I had dinner with a little, old Irish man the other day. After a long, rainy day on a tour bus to Connemara and the Kylemore Abbey—which were beautiful even through a curtain of rain—I thought about just walking back to the apartment when my bus returned to town. It had been a long day, and I was tired. But I had no food at the apartment, and I would have had to walk home to get my reusable grocery bags (which are legally mandated here) and then walk back to the grocery store. And it would have been a whole thing. So instead, I walked down Shop Street and toward Quay Street by the harbor.
There was this little café—which I’d heard someone mention before—called the Traditional Irish Café. I walked in to the tiny little place—which must have had a total of four tables—and thought there might be nowhere to sit. There was a big table available, but I wasn’t going to be the person who sits all by herself at a table for six. So the waitress brought me upstairs, where there were eight or so more tables. It was completely empty. I always feel a little bit uncomfortable eating alone in restaurants—though I’m working on that because why not, right? As much as I feel like the waiters and waitresses and patrons are all silently communicating to each other about how pathetic I am, I think they’re probably not doing that. Or, if they are, I can’t hear their thoughts, right? So I can instead pretend they’re all thinking about how pretty I am. Or how fantastic my hair is.
So anyway, I’m sitting upstairs by myself, and the hostess brings up this little old man. He’s by himself as well. He follows his waitress to the table across the room, hangs his coat on the chair, and then turns to me to make some comment about the weather. It was particularly rainy that day. I think he could somehow tell I wasn’t Irish because he said, “Are you enjoying our wonderful Irish weather?” I laugh and say that, yes, it was great—especially since I’d spent much of my day touring Connemara. He says, “Oh no, I hope it didn’t ruin it for you.” I tell him it was beautiful, rain or not, and he asks if he can sit with me. He has the waitress move his silverware and such to the table adjacent to mine.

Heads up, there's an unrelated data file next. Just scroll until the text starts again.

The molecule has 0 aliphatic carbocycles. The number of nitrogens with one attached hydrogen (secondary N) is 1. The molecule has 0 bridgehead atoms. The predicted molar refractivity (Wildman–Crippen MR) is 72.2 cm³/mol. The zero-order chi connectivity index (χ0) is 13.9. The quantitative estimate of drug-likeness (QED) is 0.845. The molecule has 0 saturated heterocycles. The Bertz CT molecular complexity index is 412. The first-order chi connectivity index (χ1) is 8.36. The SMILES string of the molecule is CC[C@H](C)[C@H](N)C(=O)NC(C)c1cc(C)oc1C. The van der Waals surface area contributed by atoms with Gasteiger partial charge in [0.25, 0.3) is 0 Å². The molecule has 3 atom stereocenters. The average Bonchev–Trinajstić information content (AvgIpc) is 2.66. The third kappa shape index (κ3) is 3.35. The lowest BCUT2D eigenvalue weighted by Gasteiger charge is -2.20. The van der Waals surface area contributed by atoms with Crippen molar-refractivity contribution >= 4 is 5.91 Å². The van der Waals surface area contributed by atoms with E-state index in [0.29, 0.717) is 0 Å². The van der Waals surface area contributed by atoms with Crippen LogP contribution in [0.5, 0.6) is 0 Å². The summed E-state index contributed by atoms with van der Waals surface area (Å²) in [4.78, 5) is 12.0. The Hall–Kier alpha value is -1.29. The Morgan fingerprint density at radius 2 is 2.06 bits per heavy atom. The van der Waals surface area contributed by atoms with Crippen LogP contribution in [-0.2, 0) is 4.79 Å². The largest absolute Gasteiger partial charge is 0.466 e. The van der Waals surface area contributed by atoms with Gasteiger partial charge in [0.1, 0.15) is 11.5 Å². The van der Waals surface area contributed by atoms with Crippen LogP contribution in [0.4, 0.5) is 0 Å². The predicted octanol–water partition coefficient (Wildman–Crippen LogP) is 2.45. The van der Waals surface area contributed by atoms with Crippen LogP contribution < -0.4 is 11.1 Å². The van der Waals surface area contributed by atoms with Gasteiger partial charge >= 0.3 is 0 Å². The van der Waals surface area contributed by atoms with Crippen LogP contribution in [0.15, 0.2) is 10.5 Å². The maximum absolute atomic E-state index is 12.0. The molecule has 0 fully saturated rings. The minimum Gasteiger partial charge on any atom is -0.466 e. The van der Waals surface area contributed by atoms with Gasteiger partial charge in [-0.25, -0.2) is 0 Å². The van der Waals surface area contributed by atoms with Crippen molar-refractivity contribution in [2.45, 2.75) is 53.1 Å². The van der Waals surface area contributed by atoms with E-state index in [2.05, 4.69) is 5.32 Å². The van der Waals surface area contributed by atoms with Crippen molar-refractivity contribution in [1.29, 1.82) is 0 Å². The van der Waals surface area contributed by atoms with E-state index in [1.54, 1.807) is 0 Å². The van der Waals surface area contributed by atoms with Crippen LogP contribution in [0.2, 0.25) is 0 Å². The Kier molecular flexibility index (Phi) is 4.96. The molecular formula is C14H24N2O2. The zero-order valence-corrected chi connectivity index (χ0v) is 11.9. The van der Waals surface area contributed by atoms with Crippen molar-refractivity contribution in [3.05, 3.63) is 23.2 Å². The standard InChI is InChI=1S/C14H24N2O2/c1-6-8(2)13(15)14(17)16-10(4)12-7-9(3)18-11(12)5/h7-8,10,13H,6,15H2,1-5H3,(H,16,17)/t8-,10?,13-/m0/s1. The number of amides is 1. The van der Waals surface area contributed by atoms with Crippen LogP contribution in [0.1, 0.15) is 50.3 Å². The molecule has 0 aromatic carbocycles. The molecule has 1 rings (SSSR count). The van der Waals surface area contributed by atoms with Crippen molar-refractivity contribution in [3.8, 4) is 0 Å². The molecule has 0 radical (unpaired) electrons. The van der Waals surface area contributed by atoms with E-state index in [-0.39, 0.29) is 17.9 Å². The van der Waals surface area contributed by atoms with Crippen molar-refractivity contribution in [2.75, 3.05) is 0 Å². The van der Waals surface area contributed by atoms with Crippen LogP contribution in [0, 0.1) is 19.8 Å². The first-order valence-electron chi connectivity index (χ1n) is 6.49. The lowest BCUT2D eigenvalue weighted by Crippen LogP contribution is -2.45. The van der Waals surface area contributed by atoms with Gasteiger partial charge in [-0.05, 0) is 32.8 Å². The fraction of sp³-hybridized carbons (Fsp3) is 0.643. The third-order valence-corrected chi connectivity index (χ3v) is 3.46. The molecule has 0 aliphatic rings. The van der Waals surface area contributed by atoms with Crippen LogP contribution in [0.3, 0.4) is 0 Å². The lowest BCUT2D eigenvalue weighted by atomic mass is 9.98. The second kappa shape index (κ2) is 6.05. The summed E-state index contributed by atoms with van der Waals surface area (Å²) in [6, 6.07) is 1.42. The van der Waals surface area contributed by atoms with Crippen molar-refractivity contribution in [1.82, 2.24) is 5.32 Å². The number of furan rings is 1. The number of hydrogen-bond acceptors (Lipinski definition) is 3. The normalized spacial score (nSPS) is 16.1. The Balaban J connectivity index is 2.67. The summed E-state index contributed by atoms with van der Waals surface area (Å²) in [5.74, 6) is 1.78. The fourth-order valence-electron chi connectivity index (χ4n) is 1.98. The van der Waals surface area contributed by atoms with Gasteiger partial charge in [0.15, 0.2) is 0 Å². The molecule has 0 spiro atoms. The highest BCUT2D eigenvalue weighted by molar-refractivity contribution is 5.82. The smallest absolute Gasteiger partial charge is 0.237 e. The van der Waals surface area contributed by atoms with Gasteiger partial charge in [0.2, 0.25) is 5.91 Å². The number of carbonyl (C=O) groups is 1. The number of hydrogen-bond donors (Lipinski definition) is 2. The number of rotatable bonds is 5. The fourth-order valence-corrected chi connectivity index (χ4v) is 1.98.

He asks me what my first impressions of Ireland are. I tell him that I’ve been once before, the previous summer, and that I (still) think that it is beautiful and that the people are kind. He asks me how long I’ll be staying in Ireland and is shocked when I say a month. He says to me that he’d never have the money to travel anywhere for a month. He can barely afford to travel for a few days. He’s never been to America—he can’t afford it. He asks me what I’m studying. I tell him I wanted to be a teacher, and he gets all excited. “I was a teacher for 41 years,” he said. He tells me that he taught primary school for 11 years and secondary for 30. He liked teaching secondary school better. He doesn’t think men should be allowed anywhere near primary school kids, he says, because they can’t relate to them the way women can.
I ask whether he lived in Galway. Turns out he lives with his wife in the middle of Ireland—ensconced in the countryside—on his own little farm. He comes up to Galway once a week to visit his brother who’s sick with cancer. He takes the train up. He has a special pass for elderly people which allows him to use any trains or buses for free. It’s the only benefit to being old that he knows of, he tells me. His wife has seven sisters. And he has four brothers. No one in his family has ever lived to be seventy, so he feels lucky to be alive every day. He’s seventy now. His wife is 67, and she’s been having some issues with forgetfulness lately. His wife’s sister has Alzheimer’s, and he’s scared his wife’s getting it too. He’s worried about her. But he’s thankful for the 40 years they’ve had together. He throws a little advice my way. He tells me that life is full of disappointments but that sometimes those disappointments are actually blessings in disguise. “I fancied certain girls over the years and was disappointed when it didn’t work out,” he says. “But if I hadn’t had those disappointments, I wouldn’t have what I have now, you know?” He tells me that I seem like a good person and that he thinks everything is going to turn out all right for me.
He tells me that he used to go to Temple Bar—in Dublin—just to sit and talk to tourists. Tourists are always dying to talk to a local person, he says. He tells me that, actually, almost all people want to interact with and meet new people. It just takes someone who’s willing to break the ice. He’s usually the one to do so, he tells me. He loves to talk to people on trains. And if they’re not receptive to it, then that’s fine. He tells me that he really needs to go—so that he doesn’t miss his train. He says, “I didn’t expect to meet a beautiful, young girl when I stopped in here. I figured I’d just sit in the corner and eat my scone.” He asks if he can shake my hand. He says, again, “You’re a lovely person. I think things are going to work out just fine for you.” And then he takes off down the stairs. I follow behind a few minutes later. And I smile my whole walk home.